With a new story in the news practically every day about bad behavior at some tech or media company, it may seem like these companies are just out of control and there’s nothing we can do about it.
But our voices and our decisions about using technology matter. We have important work to do in the next few years to keep companies accountable. We should vote with our feet when we can, leaving sites when their bad choices about data use or moderation outweigh the benefit we feel we’re getting from them. We should demand clear answers about what companies do with data that ultimately belongs to us—we produced it, it’s about us. And we should work with our elected officials to hold tech companies to higher standards. Here’s some ideas on how.
One of the best places to follow and support campaigns to hold digital media accountable is the Electronic Frontier Foundation’s Action Center. The EFF has longstanding campaigns on everything from surveillance to net neutrality.
Access Now runs a number of campaigns internationally, including calling on elected officials to take a stand on digital privacy and stop internet shutdowns.
See the Keep Calm and Log On article about holding companies accountable for the “mystery meat” in their algorithms.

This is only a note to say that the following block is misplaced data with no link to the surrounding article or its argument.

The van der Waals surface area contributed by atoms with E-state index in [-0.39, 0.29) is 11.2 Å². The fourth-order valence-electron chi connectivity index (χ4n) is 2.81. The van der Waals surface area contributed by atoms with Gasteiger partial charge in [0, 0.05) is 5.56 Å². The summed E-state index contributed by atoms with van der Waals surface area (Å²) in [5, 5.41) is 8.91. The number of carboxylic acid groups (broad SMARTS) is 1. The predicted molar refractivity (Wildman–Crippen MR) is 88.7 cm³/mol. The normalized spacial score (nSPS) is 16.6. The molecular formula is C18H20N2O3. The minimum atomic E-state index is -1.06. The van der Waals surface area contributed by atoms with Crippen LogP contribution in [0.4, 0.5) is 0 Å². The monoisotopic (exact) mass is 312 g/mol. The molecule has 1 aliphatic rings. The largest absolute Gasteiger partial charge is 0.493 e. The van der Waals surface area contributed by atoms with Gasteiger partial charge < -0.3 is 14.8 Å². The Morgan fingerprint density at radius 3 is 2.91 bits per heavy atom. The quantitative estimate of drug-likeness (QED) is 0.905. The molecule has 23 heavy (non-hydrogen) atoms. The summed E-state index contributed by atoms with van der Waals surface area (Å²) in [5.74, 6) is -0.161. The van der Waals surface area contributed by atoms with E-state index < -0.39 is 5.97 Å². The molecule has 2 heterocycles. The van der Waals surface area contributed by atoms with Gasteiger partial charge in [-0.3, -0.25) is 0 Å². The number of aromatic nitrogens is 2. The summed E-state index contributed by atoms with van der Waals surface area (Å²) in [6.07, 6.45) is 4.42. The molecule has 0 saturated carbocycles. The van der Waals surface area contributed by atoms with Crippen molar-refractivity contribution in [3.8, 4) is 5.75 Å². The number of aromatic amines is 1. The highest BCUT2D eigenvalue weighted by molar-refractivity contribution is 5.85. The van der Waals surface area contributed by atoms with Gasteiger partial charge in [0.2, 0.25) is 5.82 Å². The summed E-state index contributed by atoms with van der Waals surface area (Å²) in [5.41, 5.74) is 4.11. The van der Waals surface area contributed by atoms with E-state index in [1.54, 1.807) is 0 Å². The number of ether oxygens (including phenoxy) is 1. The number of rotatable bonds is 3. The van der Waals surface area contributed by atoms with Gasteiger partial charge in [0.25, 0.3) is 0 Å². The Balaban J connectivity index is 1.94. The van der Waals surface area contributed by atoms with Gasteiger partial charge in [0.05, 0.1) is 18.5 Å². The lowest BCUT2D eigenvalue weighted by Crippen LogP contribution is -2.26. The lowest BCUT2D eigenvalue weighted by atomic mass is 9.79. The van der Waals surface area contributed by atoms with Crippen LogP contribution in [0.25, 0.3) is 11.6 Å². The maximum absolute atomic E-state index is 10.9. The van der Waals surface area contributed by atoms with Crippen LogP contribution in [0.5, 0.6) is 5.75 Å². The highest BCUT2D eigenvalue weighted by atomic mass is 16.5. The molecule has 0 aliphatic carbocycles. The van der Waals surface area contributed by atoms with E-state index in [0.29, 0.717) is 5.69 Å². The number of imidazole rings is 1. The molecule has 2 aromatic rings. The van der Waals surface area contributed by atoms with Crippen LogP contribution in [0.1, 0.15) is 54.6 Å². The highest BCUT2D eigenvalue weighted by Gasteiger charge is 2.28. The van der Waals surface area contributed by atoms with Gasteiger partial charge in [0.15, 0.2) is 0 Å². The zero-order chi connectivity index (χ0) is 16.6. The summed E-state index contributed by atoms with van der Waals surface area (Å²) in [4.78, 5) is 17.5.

Concerned with how political parties and international interlopers may both be using your social media data to influence you? Check out Tactical Tech’s guide to using privacy techniques to keep from being targeted, or their other resources on data and politics.
ColorOfChange runs media justice and tech justice campaigns to push media and tech companies to make the right decisions.
You can vote with your feet against corporate and advertising influence on the news. Look for news outlets where profit isn’t the motive.
There is so much you can do to make life better for others! Make use of the Center for Humane Technology’s Design Guide, and check out Gus’s guide to users with special needs in security and privacy.
To get a picture of how each company is doing in protecting your digital rights, it’s hard to do better than Ranking Digital Rights—they’ve read those long, annoying terms and conditions for you, and pre-digested them so they’re easier to understand and compare.